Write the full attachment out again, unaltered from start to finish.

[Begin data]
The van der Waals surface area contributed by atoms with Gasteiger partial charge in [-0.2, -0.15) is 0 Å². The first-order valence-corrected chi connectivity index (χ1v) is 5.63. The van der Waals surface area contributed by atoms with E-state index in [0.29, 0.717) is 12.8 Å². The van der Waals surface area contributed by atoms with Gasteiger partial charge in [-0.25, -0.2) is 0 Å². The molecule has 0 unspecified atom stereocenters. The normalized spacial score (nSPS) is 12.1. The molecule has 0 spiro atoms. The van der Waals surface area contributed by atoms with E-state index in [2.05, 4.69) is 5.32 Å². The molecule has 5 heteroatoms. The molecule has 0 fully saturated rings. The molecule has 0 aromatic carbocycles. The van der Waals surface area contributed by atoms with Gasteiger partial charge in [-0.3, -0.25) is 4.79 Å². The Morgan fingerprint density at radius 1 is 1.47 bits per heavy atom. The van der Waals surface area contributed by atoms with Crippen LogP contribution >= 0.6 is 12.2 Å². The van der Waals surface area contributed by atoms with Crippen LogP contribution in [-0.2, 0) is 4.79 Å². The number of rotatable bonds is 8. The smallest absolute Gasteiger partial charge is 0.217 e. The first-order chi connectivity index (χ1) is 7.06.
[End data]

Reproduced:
The van der Waals surface area contributed by atoms with Gasteiger partial charge in [-0.2, -0.15) is 0 Å². The first-order valence-corrected chi connectivity index (χ1v) is 5.63. The van der Waals surface area contributed by atoms with E-state index in [0.29, 0.717) is 12.8 Å². The van der Waals surface area contributed by atoms with Gasteiger partial charge in [-0.25, -0.2) is 0 Å². The molecule has 0 unspecified atom stereocenters. The normalized spacial score (nSPS) is 12.1. The molecule has 0 spiro atoms. The van der Waals surface area contributed by atoms with E-state index in [2.05, 4.69) is 5.32 Å². The molecule has 5 heteroatoms. The molecule has 0 fully saturated rings. The molecule has 0 aromatic carbocycles. The van der Waals surface area contributed by atoms with Gasteiger partial charge in [-0.3, -0.25) is 4.79 Å². The Morgan fingerprint density at radius 1 is 1.47 bits per heavy atom. The van der Waals surface area contributed by atoms with Crippen LogP contribution >= 0.6 is 12.2 Å². The van der Waals surface area contributed by atoms with Crippen LogP contribution in [-0.2, 0) is 4.79 Å². The number of rotatable bonds is 8. The smallest absolute Gasteiger partial charge is 0.217 e. The first-order chi connectivity index (χ1) is 7.06.